The reason for the breakaway was on free and fair elections. It is a demand UPC will not negotiate about. After all it was the main thrust behind the formation of IPC.
It was a collective position that any attempt to back track on it would obviously raise eyebrows.
The opposition also believe the Electoral Commission may not be fair in the 2011 elections. Some members of the public feel that the current electoral commission, just like in the past, cannot organise credible elections.
How then can the UPC be accountable to all those we have, in the past, rallied with against the current EC? And what shall we tell the population after the 2011 elections are not conducted to our expectations?
Our preoccupation should be on how to engage all democratic loving Ugandans to demand for electoral reforms.
But if the opposition sends mixed signals, then we stand to lose in the coming elections. This loophole is what UPC wants to seal.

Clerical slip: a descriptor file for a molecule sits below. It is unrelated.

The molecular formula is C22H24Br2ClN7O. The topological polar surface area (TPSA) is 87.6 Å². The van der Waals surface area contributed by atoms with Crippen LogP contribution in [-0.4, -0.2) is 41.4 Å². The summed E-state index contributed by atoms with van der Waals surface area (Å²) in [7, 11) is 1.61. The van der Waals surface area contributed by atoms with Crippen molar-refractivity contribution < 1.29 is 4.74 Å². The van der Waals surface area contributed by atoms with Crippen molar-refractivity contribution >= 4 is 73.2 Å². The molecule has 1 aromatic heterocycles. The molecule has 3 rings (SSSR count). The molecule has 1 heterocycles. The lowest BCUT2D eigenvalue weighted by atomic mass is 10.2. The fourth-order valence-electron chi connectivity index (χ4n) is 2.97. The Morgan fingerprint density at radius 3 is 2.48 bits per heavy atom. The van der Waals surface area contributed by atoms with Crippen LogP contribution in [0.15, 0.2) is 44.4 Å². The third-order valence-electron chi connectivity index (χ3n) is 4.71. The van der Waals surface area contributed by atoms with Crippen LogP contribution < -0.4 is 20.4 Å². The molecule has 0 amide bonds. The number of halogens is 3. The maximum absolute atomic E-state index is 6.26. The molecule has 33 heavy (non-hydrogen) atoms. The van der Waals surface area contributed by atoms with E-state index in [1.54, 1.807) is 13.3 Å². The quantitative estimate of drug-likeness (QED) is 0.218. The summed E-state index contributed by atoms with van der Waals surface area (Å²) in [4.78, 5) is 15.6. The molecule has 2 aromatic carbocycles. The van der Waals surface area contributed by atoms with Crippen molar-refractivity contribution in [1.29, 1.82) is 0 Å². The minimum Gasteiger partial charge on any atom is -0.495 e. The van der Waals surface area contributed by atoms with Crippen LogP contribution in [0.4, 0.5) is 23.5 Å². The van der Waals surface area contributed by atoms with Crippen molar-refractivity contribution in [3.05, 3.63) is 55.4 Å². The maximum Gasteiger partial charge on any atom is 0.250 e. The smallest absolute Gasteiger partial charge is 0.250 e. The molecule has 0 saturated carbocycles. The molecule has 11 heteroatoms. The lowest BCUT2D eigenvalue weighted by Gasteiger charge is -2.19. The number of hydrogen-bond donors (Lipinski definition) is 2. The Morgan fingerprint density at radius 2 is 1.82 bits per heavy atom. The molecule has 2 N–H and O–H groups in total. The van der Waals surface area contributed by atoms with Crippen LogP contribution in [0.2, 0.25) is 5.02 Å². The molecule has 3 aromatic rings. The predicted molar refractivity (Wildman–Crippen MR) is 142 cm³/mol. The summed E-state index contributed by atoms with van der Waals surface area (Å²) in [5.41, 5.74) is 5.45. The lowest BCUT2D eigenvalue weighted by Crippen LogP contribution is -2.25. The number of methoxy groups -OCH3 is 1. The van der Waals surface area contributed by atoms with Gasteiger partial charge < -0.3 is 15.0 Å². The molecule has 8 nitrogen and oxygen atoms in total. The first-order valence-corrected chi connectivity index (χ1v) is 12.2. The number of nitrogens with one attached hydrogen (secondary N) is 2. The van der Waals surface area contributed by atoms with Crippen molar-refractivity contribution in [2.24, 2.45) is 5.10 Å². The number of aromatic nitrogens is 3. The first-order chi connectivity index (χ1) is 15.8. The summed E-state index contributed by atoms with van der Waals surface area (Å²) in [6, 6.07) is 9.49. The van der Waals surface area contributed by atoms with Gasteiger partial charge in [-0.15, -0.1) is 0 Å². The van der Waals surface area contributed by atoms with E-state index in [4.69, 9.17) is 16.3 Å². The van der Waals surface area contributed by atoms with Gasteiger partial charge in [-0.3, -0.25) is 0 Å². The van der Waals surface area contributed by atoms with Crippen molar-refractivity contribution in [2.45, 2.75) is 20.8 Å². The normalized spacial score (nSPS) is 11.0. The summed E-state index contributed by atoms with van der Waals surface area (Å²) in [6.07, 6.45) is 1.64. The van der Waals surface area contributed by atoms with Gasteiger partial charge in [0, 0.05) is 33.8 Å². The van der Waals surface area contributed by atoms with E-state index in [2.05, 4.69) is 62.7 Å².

As UPC, therefore, two choices lay before us; participating in an election that we know cannot be free and fair or participating in genuinely free and fair elections.
We have chosen the latter because we have not lost hope. We are confident that with a change in the Electoral Commission, Ugandans will have the opportunity to take charge of their national affairs. The UPC does not believe in the option of boycott.
We will struggle for electoral reforms and come 2011, Ugandans, if they choose so, will participate in a free and fair election.
Why UPC left the Inter-Party Cooperation